The question runs deeper. Let us assume that, in any given situation, under any set of circumstances, the choice is ours as to how we should act. But what kind of choice is this, if no one asked us if we want to be in that situation and under those set of circumstances in the first place? What kind of "choice" is there, if we didn't choose whether or not we should be presented with that choice?

So the Torah reveals to us this amazing secret: that ultimate choice was made by us, before we even existed. Before G-d emanated your soul and breathed it into your body, you were asked if you should be. So in every situation in which you find yourself, in every challenge you face in your life--you are there because you chose to be placed in that life.


The life we have is the life we want We go through life complaining, "I didn't ask to be born...!" But a thousand times a day we refute that claim. With countless choices and actions, we affirm that the life we have is the life we want.

Of course we do. After all, we chose it.

FOOTNOTES
1. Midrash Rabbah, Bereishit 8:7.
2. Isaiah 60:21.
3. Maimonides' Mishneh Torah, Laws of Teshuvah 5:1.
By Yanki Tauber; based on the teachings of the Rebbe.
About the artist: Sarah Kranz has been illustrating magazines, webzines and books (including five children’s books) since graduating from the Istituto Europeo di Design, Milan, in 1996. Her clients have included The New York Times and Money Marketing Magazine of London.
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Discussion (96)
January 15, 2015
Is it that simple?
Yes, Life is precious. But did the souls of the terrorists and potential terrorist we have right now ask why they should be born? They were little babies and immediately (or later) put in a situation to want to kill others. It is too complicated for a simple explanation. Yes perhaps we were all born with goodness, but in this world there are many who are primed from day one to be evil. I certainly didn't ask they should be born to cause havoc and death in this world! Did their souls ask to be born so they could do evil?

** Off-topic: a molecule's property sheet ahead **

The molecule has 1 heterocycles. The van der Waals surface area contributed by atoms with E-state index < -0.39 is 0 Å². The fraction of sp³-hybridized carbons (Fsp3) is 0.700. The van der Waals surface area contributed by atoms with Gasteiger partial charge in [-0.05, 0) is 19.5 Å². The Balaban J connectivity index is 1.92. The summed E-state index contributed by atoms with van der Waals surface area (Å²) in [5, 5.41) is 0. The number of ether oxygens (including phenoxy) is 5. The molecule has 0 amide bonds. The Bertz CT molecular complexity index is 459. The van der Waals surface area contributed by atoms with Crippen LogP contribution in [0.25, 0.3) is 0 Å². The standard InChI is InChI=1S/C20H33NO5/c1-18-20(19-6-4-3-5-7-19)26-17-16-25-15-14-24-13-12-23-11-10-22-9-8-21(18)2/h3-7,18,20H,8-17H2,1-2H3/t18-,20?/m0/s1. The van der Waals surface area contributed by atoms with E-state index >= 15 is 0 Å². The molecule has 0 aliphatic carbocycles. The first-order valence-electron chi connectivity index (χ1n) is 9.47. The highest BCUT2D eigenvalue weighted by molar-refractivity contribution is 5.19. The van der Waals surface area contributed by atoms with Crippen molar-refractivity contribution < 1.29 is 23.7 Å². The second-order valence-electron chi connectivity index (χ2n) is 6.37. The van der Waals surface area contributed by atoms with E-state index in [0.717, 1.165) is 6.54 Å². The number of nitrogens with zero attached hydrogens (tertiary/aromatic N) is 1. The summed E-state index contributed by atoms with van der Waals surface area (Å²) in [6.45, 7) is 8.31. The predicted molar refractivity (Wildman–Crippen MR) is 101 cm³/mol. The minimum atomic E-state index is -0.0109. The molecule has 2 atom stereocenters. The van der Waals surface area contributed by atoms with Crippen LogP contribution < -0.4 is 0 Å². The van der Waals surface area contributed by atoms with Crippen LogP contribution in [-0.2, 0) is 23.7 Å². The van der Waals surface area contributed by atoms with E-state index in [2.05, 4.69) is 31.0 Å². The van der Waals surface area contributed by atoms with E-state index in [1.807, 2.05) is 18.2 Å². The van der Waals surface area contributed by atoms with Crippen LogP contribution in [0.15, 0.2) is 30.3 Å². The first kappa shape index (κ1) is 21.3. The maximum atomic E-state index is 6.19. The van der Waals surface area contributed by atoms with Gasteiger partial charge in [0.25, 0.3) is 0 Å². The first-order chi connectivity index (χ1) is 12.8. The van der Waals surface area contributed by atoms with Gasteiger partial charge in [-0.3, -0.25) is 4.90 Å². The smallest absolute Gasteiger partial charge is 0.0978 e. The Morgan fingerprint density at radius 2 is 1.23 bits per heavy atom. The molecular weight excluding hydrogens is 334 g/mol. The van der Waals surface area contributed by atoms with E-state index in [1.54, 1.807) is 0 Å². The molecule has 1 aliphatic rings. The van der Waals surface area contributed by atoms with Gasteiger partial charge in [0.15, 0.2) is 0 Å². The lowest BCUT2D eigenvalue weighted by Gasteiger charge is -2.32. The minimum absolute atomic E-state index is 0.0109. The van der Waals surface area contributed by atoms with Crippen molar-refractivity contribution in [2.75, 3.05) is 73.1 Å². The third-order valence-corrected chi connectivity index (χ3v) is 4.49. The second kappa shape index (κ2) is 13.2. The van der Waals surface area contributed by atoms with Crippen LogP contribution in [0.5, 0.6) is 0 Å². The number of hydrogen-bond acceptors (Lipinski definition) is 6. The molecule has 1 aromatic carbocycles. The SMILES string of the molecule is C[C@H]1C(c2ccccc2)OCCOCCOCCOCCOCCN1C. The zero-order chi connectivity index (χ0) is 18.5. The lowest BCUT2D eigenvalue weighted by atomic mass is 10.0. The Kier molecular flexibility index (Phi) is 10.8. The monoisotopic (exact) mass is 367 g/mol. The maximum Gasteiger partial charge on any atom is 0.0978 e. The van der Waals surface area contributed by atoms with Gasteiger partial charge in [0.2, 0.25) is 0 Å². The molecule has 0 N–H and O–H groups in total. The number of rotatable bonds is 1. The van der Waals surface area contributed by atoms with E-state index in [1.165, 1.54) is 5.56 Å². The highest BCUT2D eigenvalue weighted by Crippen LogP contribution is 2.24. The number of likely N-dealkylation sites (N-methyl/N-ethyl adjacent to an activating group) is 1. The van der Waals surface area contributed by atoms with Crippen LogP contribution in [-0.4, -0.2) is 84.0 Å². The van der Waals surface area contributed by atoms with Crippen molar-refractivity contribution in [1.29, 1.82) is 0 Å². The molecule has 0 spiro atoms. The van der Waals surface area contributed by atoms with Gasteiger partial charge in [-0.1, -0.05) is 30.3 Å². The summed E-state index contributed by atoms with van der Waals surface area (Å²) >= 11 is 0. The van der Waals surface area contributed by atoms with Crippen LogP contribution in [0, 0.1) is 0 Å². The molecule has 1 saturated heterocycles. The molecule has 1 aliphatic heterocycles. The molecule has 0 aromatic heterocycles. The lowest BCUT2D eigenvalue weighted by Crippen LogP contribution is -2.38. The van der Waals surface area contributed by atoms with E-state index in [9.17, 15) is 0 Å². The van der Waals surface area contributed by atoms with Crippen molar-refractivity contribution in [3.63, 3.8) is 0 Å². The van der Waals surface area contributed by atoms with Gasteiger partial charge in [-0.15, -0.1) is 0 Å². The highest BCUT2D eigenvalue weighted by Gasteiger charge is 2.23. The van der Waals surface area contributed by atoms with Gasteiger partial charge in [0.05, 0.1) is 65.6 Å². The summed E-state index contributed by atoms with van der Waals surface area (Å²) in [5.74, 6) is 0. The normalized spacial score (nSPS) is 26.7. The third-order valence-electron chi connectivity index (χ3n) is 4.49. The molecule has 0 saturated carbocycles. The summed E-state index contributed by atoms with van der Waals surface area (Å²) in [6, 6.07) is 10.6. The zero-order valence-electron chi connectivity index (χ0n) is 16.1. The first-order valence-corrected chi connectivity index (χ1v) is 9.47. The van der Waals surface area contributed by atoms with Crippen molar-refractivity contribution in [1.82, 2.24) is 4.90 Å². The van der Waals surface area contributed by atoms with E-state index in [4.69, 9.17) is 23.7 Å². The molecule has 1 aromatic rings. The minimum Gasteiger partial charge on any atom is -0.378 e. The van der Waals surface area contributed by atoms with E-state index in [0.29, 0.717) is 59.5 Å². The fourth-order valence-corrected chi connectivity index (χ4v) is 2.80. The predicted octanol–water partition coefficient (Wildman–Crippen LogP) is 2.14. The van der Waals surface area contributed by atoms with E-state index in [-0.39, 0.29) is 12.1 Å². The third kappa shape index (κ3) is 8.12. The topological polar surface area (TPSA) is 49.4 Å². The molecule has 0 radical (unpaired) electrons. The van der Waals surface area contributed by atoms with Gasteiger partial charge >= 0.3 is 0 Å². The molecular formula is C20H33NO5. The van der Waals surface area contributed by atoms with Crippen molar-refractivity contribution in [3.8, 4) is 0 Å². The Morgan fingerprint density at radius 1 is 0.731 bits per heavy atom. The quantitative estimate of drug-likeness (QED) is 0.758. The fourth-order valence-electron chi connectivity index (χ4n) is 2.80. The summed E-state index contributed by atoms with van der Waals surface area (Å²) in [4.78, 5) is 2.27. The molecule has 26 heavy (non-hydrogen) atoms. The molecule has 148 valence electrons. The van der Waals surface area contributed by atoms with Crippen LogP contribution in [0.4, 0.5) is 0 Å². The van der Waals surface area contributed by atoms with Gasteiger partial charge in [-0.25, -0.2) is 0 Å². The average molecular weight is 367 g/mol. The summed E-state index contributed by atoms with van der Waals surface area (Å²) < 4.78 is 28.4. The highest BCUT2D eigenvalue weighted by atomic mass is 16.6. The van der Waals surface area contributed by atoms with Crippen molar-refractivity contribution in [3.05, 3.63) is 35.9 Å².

Anonymous
NYS
chabadrochester.com
January 15, 2015
Indeed, we may pray for the wrong things.

But Gd demands that we make our own moral choices.

So our prayers should always add, "If it is Your Will!".
David
Denver
January 15, 2015
We do not own ourselves. Gd owns us. Gd owns our bodies and our lives. We have no right to destroy something that belongs to someone else.

But you were born from an egg and a sperm. You were born from the sperm that swam the fastest. If you didn't want to be born, why did you swim so fast? The other sperms didn't want to be born. They swam slower. The very fact that you WERE born shows you wanted it badly enough to swim fast enough to win the race.

After you were born, you must have received some terrible hurt. So did I. So did many of us. I feel for your hurt. I feel it more than you can ever know.

I ask that Gd may heal your pain. Then you will be able to enjoy life.

Gd bless you.
Steve
Denver
January 14, 2015
Not defined by circumstances
We don't always choose the circumstances of or lives. And for good or bad we are forced to accept a lot of things we might otherwise reject.

But we can always choose to live by Grace or to rebel. Who we are is not determined by the circumstances but by our choosing.

Peace and love to all.
Peter Spiro
WA
January 14, 2015
Asked..
Hey S. I pray Hashem keeps ya around long enough to see even strangers care about ya!
Joseph
Ct.
January 14, 2015
Come on Jews